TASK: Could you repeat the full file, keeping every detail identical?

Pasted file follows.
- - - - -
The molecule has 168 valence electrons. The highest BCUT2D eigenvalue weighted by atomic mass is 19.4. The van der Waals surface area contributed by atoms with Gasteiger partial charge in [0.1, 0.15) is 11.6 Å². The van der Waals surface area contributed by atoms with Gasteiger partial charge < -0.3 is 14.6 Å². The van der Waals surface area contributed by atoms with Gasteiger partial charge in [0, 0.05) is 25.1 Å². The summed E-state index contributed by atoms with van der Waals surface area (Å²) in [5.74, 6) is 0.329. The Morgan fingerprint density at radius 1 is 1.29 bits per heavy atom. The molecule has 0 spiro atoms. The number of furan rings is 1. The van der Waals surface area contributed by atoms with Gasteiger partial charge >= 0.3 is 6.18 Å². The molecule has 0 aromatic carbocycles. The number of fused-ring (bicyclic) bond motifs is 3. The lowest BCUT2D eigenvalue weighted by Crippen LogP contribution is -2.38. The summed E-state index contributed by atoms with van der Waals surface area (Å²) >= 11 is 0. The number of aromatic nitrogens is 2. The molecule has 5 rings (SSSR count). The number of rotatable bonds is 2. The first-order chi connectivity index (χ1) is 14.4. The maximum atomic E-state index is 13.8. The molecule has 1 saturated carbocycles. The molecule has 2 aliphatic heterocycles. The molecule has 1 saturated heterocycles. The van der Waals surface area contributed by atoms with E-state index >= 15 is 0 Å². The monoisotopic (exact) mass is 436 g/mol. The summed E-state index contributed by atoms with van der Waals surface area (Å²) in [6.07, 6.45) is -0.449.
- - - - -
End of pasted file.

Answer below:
The molecule has 168 valence electrons. The highest BCUT2D eigenvalue weighted by atomic mass is 19.4. The van der Waals surface area contributed by atoms with Gasteiger partial charge in [0.1, 0.15) is 11.6 Å². The van der Waals surface area contributed by atoms with Gasteiger partial charge < -0.3 is 14.6 Å². The van der Waals surface area contributed by atoms with Gasteiger partial charge in [0, 0.05) is 25.1 Å². The summed E-state index contributed by atoms with van der Waals surface area (Å²) in [5.74, 6) is 0.329. The Morgan fingerprint density at radius 1 is 1.29 bits per heavy atom. The molecule has 0 spiro atoms. The number of furan rings is 1. The van der Waals surface area contributed by atoms with Gasteiger partial charge >= 0.3 is 6.18 Å². The molecule has 0 aromatic carbocycles. The number of fused-ring (bicyclic) bond motifs is 3. The lowest BCUT2D eigenvalue weighted by Crippen LogP contribution is -2.38. The summed E-state index contributed by atoms with van der Waals surface area (Å²) >= 11 is 0. The number of aromatic nitrogens is 2. The molecule has 5 rings (SSSR count). The number of rotatable bonds is 2. The first-order chi connectivity index (χ1) is 14.4. The maximum atomic E-state index is 13.8. The molecule has 1 saturated carbocycles. The molecule has 2 aliphatic heterocycles. The molecule has 1 saturated heterocycles. The van der Waals surface area contributed by atoms with E-state index >= 15 is 0 Å². The monoisotopic (exact) mass is 436 g/mol. The summed E-state index contributed by atoms with van der Waals surface area (Å²) in [6.07, 6.45) is -0.449.